You may not be aware of what the Amen Break is but chances are you’ve been listening to it all your life, no matter what genre of music you favour. What is it? Basically, it’s a 6 second drum solo and one of the most sampled beats of all time.Cambridge Audio, “The Amen Break – Six Important Seconds in Music”
It’s been used by many artists including Amy Winehouse, David Bowie, N.W.A, The Prodigy, Chase & Status and Oasis and was also prevalent in many key early hip hop records of the 80s. But what is it that’s made this drum beat so popular amongst producers over the last thirty years?
The Amen Break originated in 1969 on the B Side track ‘Amen Brother’ by Funk and Soul band The Winstons and was originally performed by Gregory C. Coleman. It has been sampled thousands of times and yet up until recently the band has never actually received any royalties for it. This raises an interesting debate about copyright in music. Although this 6 second drum beat has been sampled by thousands of people for over 30 years, the original performer Gregory Coleman died homeless and penniless in Atlanta, Georgia around 2006. British DJs Martyn Webster and Steve Theobald have since set up a GoFundMe campaign helping to raise £24,000 for the frontman Richard L. Spencer. On their page they stated that they wanted to ‘give something back to the man behind the legendary breakbeat’ it might be a little late for Coleman to appreciate that but we like the sentiment behind it all the same…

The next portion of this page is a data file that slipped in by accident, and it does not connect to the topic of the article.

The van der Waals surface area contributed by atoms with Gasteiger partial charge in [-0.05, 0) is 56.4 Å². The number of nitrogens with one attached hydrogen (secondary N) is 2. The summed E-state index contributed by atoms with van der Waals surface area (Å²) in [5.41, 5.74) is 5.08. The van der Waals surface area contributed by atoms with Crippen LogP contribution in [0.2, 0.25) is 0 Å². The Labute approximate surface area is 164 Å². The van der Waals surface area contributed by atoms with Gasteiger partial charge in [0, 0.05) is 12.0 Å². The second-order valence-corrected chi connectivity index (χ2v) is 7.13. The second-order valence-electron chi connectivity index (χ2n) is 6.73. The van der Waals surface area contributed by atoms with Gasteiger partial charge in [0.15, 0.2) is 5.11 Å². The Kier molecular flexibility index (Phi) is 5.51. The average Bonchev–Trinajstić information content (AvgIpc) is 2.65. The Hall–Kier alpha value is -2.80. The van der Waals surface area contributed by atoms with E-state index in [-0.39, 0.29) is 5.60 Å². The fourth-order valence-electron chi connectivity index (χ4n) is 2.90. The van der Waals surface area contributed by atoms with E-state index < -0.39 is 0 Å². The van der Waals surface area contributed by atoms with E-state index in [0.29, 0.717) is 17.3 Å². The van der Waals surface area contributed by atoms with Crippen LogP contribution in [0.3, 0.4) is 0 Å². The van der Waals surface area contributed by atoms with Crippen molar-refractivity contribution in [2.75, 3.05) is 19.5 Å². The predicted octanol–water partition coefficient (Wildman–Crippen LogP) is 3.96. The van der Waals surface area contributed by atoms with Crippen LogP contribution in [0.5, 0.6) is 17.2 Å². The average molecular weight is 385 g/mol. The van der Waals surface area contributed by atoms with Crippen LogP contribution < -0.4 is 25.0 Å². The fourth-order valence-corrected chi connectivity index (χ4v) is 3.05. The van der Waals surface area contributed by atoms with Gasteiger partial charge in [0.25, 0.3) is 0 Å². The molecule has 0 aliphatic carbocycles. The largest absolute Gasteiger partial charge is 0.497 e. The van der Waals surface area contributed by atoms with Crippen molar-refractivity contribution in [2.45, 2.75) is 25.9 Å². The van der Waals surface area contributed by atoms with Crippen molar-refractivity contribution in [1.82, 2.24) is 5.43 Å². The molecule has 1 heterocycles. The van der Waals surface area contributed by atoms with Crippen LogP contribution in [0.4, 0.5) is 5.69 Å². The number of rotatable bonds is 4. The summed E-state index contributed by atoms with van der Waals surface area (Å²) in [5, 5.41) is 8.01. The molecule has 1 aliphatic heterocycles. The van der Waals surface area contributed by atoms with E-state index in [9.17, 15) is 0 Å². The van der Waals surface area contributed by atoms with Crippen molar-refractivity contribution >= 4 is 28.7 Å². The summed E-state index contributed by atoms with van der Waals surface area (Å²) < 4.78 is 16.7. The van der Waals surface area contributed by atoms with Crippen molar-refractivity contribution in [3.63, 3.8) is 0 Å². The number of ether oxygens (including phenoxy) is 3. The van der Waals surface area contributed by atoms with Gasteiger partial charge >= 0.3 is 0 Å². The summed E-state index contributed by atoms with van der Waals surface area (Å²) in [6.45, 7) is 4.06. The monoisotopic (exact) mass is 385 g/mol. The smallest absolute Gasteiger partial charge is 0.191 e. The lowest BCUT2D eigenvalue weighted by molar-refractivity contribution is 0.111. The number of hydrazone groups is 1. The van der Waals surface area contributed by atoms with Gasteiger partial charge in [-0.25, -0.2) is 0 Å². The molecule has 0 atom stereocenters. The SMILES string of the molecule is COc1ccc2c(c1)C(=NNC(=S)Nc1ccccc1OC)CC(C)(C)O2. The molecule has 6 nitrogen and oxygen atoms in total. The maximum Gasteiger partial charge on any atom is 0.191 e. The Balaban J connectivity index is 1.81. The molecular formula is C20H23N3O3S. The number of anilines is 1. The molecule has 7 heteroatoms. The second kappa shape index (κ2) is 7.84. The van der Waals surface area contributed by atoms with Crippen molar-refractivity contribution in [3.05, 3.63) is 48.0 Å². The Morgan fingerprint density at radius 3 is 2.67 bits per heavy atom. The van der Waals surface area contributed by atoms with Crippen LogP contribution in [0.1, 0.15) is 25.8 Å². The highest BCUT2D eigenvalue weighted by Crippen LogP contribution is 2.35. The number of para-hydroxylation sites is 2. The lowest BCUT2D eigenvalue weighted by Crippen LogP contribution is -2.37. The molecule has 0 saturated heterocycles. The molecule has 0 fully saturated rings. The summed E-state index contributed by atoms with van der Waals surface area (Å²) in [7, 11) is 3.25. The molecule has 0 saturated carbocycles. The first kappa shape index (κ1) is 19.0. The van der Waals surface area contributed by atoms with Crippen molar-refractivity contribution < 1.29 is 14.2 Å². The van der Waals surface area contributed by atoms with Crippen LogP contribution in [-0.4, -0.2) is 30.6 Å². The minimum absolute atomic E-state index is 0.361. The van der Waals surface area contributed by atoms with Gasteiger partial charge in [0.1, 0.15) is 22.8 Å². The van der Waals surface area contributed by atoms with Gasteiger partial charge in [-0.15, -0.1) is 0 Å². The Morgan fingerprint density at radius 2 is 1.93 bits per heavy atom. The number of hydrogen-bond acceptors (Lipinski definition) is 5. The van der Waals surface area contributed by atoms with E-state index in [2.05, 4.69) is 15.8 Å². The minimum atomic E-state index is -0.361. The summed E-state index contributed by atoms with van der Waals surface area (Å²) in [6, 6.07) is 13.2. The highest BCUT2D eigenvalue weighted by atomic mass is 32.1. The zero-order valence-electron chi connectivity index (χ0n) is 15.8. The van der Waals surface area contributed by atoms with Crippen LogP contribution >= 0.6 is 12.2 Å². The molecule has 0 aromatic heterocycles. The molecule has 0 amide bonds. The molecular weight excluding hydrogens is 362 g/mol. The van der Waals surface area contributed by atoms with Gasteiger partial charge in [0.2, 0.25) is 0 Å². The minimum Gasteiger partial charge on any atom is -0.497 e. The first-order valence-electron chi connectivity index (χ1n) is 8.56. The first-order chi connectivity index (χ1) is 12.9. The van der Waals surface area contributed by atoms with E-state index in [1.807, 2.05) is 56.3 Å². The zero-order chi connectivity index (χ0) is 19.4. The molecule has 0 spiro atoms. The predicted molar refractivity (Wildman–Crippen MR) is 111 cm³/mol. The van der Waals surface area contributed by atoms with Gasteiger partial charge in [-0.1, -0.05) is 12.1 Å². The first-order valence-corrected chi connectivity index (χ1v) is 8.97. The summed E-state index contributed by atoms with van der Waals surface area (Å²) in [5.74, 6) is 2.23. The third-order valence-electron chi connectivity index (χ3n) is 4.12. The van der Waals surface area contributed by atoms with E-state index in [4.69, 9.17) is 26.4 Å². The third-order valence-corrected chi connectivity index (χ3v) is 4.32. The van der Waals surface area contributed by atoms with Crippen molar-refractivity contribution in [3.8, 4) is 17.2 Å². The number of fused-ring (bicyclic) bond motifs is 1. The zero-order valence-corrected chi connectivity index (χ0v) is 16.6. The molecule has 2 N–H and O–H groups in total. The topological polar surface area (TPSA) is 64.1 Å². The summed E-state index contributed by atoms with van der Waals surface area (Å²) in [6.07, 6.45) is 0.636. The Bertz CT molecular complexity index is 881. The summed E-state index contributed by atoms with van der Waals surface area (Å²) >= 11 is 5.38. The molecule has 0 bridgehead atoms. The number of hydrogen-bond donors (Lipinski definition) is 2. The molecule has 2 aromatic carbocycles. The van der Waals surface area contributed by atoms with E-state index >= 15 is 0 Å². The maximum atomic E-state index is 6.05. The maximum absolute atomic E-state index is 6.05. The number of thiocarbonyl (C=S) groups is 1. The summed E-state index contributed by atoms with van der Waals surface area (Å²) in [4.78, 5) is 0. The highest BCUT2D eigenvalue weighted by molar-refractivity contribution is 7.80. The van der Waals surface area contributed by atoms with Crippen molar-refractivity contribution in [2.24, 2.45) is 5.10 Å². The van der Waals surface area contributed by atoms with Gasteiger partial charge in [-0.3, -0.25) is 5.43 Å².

There have been many theories regarding why the Amen Break is so popular, a particularly interesting (and highly intelligent) piece compares the Amen Break to The Golden Ratio. What is the Golden Ratio? Well it’s a layout which the Greeks realised generates an extremely aesthetically pleasing visual. It’s achieved by each segment space being added to that of the one next to them to form the next and so on. Perhaps my glamourous Greek assistant can demonstrate this best:
What’s this got to do with our 6 second drum beat? Maths teacher Michael S. Schneider was asked by one of his students for an insight into why the Amen break was so popular. He studied the wave form and after measuring the distances between the peaks of the waves found that they formed Golden Ratios… [+]